As a teacher, I found project-based learning incredibly chaotic and difficult to manage. I had four classes each investigating a different topic. In each class, I had 7-9 different projects in development, and each project was unique. I wanted to help my students–finding resources, asking questions, suggesting options, but as soon as I focused on any one group another would demand my attention. Instead of feeling every day was a productive, meaningful day of inquiry, I left school most days overwhelmed that the classroom looked disheveled, the learning seemed scattered, the students appeared distracted, and I felt disorganized. Were we accomplishing anything? I knew project-based learning was going to require a paradigm shift on my part, but I didn’t expect to feel so beat up by it. I needed some quality feedback, and I knew from conversations with Mike that the boys needed feedback from their peers as well.
At the end of many days, I found myself sitting on the couch next door in Alice’s room bemoaning the way things were going and trying to re-design plans for the next day. I needed a partner, someone with whom I could collaborate and troubleshoot. I also needed an extra set of eyes and hands. I didn’t feel I couldn’t give a group my full attention because I was so busy trying to make sure everyone was on task. Unfortunately, Alice was teaching the fifth grade at the time. Even though Alice was willing to listen and make suggestions, she couldn’t offer first-hand observations about what was happening in my room. She simply wasn’t there, and I needed someone who was.
Fortunately, my friend Jill Gough had scheduled a visit to my school. Jill and Bo Adams are famous (at least in my mind) for designing and implementing a project-based class called Synergy at their former school, and I had relied heavily on their work in designing my classes’ projects. Jill spent two days visiting PDS, and I had several opportunities to pick her brain about her experiences with project-based learning. (The image at the top of this post has my notes from lunch with her.)
Jill gave me some fantastic suggestions that I tried to carry out immediately. First, Jill suggested that I have the students complete a survey/reflection and give me some feedback on their own learning. My first plan was to give them a handout to complete that would encourage them to reflect on their learning and evaluate what they’ve done. I showed the handout to Jill and she gave me some great feedback on it. She also suggested that I use a Google form and not a handout to collect the data. You can view the Google Form I used to collect feedback here. Jill also spent about an hour in my room observing as I interacted with the boys. She took the time to point out to me all the good things that were happening and how engaged the students were. I needed to hear it. She gave me some constructive feedback, but she also built me up and offered specific examples of how quality learning was happening in my room. Sure, it was active and noisy, but it was still learning. Jill’s observations and encouraging words gave me the shot in the arm I needed.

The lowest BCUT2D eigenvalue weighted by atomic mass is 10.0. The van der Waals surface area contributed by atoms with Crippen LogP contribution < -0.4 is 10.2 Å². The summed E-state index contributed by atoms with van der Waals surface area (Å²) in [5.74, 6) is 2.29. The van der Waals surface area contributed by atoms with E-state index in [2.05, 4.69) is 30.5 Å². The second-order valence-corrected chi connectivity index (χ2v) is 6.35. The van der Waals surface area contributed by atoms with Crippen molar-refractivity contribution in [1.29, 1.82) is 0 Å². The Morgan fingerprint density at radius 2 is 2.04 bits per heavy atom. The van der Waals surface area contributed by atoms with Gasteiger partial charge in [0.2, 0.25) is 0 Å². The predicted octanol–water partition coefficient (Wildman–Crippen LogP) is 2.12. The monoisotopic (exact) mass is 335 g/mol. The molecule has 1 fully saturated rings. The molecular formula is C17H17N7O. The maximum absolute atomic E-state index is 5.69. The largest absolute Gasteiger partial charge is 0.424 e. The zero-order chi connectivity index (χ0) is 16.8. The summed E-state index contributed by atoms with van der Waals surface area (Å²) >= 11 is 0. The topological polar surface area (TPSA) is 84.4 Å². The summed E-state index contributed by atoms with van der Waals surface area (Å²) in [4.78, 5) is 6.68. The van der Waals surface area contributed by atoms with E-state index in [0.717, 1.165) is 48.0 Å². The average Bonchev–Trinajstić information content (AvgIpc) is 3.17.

In addition to the idea for reflections and the feedback on the class activity, Jill shared with me how, with Bo, she would have students do Ignite-style presentations on their products and allow other students to offer them feedback. Jill suggested “Ignite Lite” presentations (4 slides, 30 seconds per slide) to allow plenty of time for feedback in our shorter classes. I liked the idea and decided to combine it with Mike’s suggestion of using “critical friends” and the Ladder of Feedback from Project Zero.
I have Ladder of Feedback Anchor Chart that I use with students in my room to guide us through the feedback process.
For our Ignite Lite session, we used the Friends’ Feedback Ladder handout below to record our feedback on each presentation so the presenters could refer to it as they began revising their products and presentations.
I walked the students through the process and kept reminding them to use the language the anchor chart and handout provided to keep the feedback positive and constructive. We’ve used the Ladder of Feedback all year, but I think it’s too easy to fall into the mode of being critical (meaning negative) and not more constructive. I also wanted to make sure we celebrated the good in each project. the boys really were doing some great work.
Once the boys had presented and received feedback, they began revising their projects and making them better. They weren’t required to make every suggested improvement, but they had to consider the feedback. Overall, I know our project-based learning improved because of the Friends’ Feedback/Critical Friends process that I got from Jill and that the boys gave each other. Now, I’m beginning to think about how I can use this type of feedback into other aspects of our learning.
What do you think about the friends’ feedback/critical friends process? what experience have you had with it in your classroom? What other ways might it be useful? I’d love to know what you think.
This is the ninth post (I know, right?) in a series on my “Dive Into Project-based Learning.” If you find this post interesting, consider reading about my professional goal, my research and resources, the genesis of the idea, our project brainstorms, the rubric design, our need to know, our inquiry, or our innovation.